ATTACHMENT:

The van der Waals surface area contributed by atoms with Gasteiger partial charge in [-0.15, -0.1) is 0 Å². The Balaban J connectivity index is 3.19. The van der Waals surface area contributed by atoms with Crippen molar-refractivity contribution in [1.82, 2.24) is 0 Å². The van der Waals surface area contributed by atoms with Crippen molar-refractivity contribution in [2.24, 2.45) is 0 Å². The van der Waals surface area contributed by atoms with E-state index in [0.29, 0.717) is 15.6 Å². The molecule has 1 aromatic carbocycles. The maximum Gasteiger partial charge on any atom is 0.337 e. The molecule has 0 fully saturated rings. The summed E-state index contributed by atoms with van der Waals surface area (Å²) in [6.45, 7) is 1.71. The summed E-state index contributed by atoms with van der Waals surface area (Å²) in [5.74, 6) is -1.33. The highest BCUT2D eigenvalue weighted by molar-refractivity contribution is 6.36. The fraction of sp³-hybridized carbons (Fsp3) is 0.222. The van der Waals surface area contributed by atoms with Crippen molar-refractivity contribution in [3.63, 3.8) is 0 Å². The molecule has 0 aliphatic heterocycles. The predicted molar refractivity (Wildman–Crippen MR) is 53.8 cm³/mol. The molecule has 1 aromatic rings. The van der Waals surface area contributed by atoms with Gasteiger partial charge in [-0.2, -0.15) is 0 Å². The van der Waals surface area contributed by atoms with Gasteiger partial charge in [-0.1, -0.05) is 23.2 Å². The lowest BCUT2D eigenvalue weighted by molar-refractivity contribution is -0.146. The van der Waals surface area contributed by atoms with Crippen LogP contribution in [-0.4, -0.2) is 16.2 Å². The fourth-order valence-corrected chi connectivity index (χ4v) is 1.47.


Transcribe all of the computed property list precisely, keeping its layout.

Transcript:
The van der Waals surface area contributed by atoms with Gasteiger partial charge in [-0.15, -0.1) is 0 Å². The Balaban J connectivity index is 3.19. The van der Waals surface area contributed by atoms with Crippen molar-refractivity contribution in [1.82, 2.24) is 0 Å². The van der Waals surface area contributed by atoms with Crippen molar-refractivity contribution in [2.24, 2.45) is 0 Å². The van der Waals surface area contributed by atoms with E-state index in [0.29, 0.717) is 15.6 Å². The molecule has 1 aromatic carbocycles. The maximum Gasteiger partial charge on any atom is 0.337 e. The molecule has 0 fully saturated rings. The summed E-state index contributed by atoms with van der Waals surface area (Å²) in [6.45, 7) is 1.71. The summed E-state index contributed by atoms with van der Waals surface area (Å²) in [5.74, 6) is -1.33. The highest BCUT2D eigenvalue weighted by molar-refractivity contribution is 6.36. The fraction of sp³-hybridized carbons (Fsp3) is 0.222. The van der Waals surface area contributed by atoms with Crippen molar-refractivity contribution in [3.63, 3.8) is 0 Å². The molecule has 0 aliphatic heterocycles. The predicted molar refractivity (Wildman–Crippen MR) is 53.8 cm³/mol. The molecule has 1 aromatic rings. The van der Waals surface area contributed by atoms with Gasteiger partial charge in [-0.2, -0.15) is 0 Å². The van der Waals surface area contributed by atoms with Gasteiger partial charge in [-0.1, -0.05) is 23.2 Å². The lowest BCUT2D eigenvalue weighted by molar-refractivity contribution is -0.146. The van der Waals surface area contributed by atoms with Crippen LogP contribution in [-0.4, -0.2) is 16.2 Å². The fourth-order valence-corrected chi connectivity index (χ4v) is 1.47.